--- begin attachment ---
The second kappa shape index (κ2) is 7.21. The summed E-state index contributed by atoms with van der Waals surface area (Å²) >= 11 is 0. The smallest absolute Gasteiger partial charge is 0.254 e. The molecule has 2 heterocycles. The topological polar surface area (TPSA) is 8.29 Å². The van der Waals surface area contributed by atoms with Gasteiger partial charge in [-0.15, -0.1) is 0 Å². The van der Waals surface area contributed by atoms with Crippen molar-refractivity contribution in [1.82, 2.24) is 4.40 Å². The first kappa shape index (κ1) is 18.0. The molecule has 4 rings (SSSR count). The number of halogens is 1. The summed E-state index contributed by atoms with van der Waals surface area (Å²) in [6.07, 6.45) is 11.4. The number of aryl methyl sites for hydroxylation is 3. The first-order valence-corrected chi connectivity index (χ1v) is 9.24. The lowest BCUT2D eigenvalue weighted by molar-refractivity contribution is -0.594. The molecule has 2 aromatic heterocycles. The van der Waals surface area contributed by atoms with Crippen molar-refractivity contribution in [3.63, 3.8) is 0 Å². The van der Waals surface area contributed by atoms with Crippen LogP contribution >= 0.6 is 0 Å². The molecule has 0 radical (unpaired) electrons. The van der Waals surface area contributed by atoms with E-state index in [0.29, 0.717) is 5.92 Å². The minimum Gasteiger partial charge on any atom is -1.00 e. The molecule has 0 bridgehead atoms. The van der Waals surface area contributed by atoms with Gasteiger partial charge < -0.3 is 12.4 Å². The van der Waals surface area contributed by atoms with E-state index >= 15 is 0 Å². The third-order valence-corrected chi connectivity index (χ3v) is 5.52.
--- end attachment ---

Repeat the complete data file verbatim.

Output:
The second kappa shape index (κ2) is 7.21. The summed E-state index contributed by atoms with van der Waals surface area (Å²) >= 11 is 0. The smallest absolute Gasteiger partial charge is 0.254 e. The molecule has 2 heterocycles. The topological polar surface area (TPSA) is 8.29 Å². The van der Waals surface area contributed by atoms with Gasteiger partial charge in [-0.15, -0.1) is 0 Å². The van der Waals surface area contributed by atoms with Crippen molar-refractivity contribution in [1.82, 2.24) is 4.40 Å². The first kappa shape index (κ1) is 18.0. The molecule has 4 rings (SSSR count). The number of halogens is 1. The summed E-state index contributed by atoms with van der Waals surface area (Å²) in [6.07, 6.45) is 11.4. The number of aryl methyl sites for hydroxylation is 3. The first-order valence-corrected chi connectivity index (χ1v) is 9.24. The lowest BCUT2D eigenvalue weighted by molar-refractivity contribution is -0.594. The molecule has 2 aromatic heterocycles. The van der Waals surface area contributed by atoms with Crippen molar-refractivity contribution in [3.63, 3.8) is 0 Å². The van der Waals surface area contributed by atoms with Crippen LogP contribution >= 0.6 is 0 Å². The molecule has 0 radical (unpaired) electrons. The van der Waals surface area contributed by atoms with E-state index in [0.29, 0.717) is 5.92 Å². The minimum Gasteiger partial charge on any atom is -1.00 e. The molecule has 0 bridgehead atoms. The van der Waals surface area contributed by atoms with Gasteiger partial charge < -0.3 is 12.4 Å². The van der Waals surface area contributed by atoms with E-state index >= 15 is 0 Å². The third-order valence-corrected chi connectivity index (χ3v) is 5.52.